Martha Bissah; A Nearly Aborted Foetus Now A World Champion

The Ghanaian dream of producing its first ever Olympic Gold Medallist at any level would have lingered on for decades, if not for the decision of a selfless teenage mother to keep a month old foetus that was a hindrance to her own rise to stardom and perhaps to freedom from poverty.

Ghana’s first ever Olympic Gold Medallist, 17 year old Martha Bissah, tells the inspiring story of how her mother, who was an athlete and a footballer in her school days as a teenager, was in a dilemma to either abort a one month old pregnancy for greener pastures abroad, or to keep the baby and choose to endure the hustles of life in her third world country, Ghana.

Martha’s mother, a good footballer and an athlete had not performed on any internationally recognized stage, but had the rare opportunity of being whisked abroad so she could realize her dream by someone who spotted her. In an interview with Eddy Micah Junior on ETV’s Revealed programme, Martha disclosed that her mother, who was unaware of her pregnancy, said she was sick, only for a check-up at the Hospital to confirm that she was a month pregnant.

The duration of the pregnancy made it somewhat safer for an abortion, as was suggested to her to enable her make that life-changing journey overseas. In a continent, where the desire to travel abroad for greener pastures compels many to embark on perilous voyages at sea with no assurance of a decent life, risking a month old foetus whose future was uncertain, would have been easier in exchange for a genuine expedition abroad to nurture a talent.

Besides, coming from a country whose heroes are rarely honoured, it would have been an opportunity to make a name for herself abroad and perhaps naturalize if she so wished, weighing the benefits of that option. But for reasons that one may not easily comprehend, the selfless teenage mother who was coincidentally 17 years at the time, abandoned her dreams and made what some would call a stupid or weird decision, by insisting she will keep the baby. She thus forfeited that rare opportunity.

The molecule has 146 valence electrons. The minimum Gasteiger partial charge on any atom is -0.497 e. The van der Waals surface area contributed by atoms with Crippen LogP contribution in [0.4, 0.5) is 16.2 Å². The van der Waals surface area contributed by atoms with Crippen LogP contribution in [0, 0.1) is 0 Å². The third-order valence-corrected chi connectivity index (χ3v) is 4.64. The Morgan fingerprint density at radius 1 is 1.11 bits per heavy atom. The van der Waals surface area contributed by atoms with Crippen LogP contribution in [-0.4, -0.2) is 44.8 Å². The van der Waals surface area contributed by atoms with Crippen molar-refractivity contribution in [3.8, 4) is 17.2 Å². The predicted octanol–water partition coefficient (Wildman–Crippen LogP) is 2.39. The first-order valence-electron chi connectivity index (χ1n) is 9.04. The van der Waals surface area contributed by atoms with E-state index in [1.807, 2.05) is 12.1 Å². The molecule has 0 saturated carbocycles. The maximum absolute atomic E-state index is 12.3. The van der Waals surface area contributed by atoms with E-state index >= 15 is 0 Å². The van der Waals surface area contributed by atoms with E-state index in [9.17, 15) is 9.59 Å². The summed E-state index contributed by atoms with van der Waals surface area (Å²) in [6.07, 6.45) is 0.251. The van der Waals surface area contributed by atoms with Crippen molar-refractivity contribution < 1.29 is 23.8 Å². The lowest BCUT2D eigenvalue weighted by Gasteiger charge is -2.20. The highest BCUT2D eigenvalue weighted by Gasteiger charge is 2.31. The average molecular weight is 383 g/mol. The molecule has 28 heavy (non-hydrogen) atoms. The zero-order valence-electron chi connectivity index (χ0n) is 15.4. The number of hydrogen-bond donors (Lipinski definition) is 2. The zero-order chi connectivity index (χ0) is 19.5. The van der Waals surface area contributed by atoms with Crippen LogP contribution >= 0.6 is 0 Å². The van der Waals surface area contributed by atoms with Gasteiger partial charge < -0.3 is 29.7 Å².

Now call it a miracle or destiny, and you will not be wrong; because that foetus, which was not aborted in exchange for stardom and perhaps money in women’s’ football or athletics at age 17 abroad, has supernaturally turned out to become a world champion in athletics inexplicably also at age 17. Martha’s age is now twice the age of her mother who is 34 years old. Martha was discovered by her coach right from basic school through to SHS.

You can interpret it whichever way you wish, but the bottom line remains that this is undoubtedly a moving story that carries a lesson for all, most especially for those who will easily opt for abortions in similar or isolated circumstances.

Perhaps, there wouldn’t have been a Martha Bissah to achieve this feat for Ghana after 62 years of participating in the world games without a Gold Medal if that foetus had been aborted. Many greater foetuses may have been aborted already, but let’s save the rest and allow them to form in the wombs, see the world, live their dreams and make the world a better place.

Martha Bissah won the Girls 800m at Nanjing-China at the 2014 Summer Youth Olympics. But surprisingly not many Ghanaians are aware of young Martha’s heroic achievement, ostensibly because all our attention and commitment is focused on football to the detriment of athletes and other sportsmen and women.

Prior to this historic race, Martha had participated in the African Athletics Youth Championship in Botswana where she won bronze medal.
She was also at the Commonwealth Games in Glasgow-UK, where she sadly placed eighth and also placed sixth at the African Senior Athletics Championship in Morocco. But with her determination and a promise to herself to go beyond her bronze medal in Botswana, she went on to win gold at the world event in China, beating amongst others the very Ethiopian contestant who won the gold in Botswana.

Narrating the story of how she grabbed the gold medal with her warmth smiles and intermittent laughter coerced by the host, Martha said her Ethiopian opponent, who had been a strong challenger on different stages did not even smile at her or extend any pleasantries when she beat her and alongside a German who could have foiled her dreams.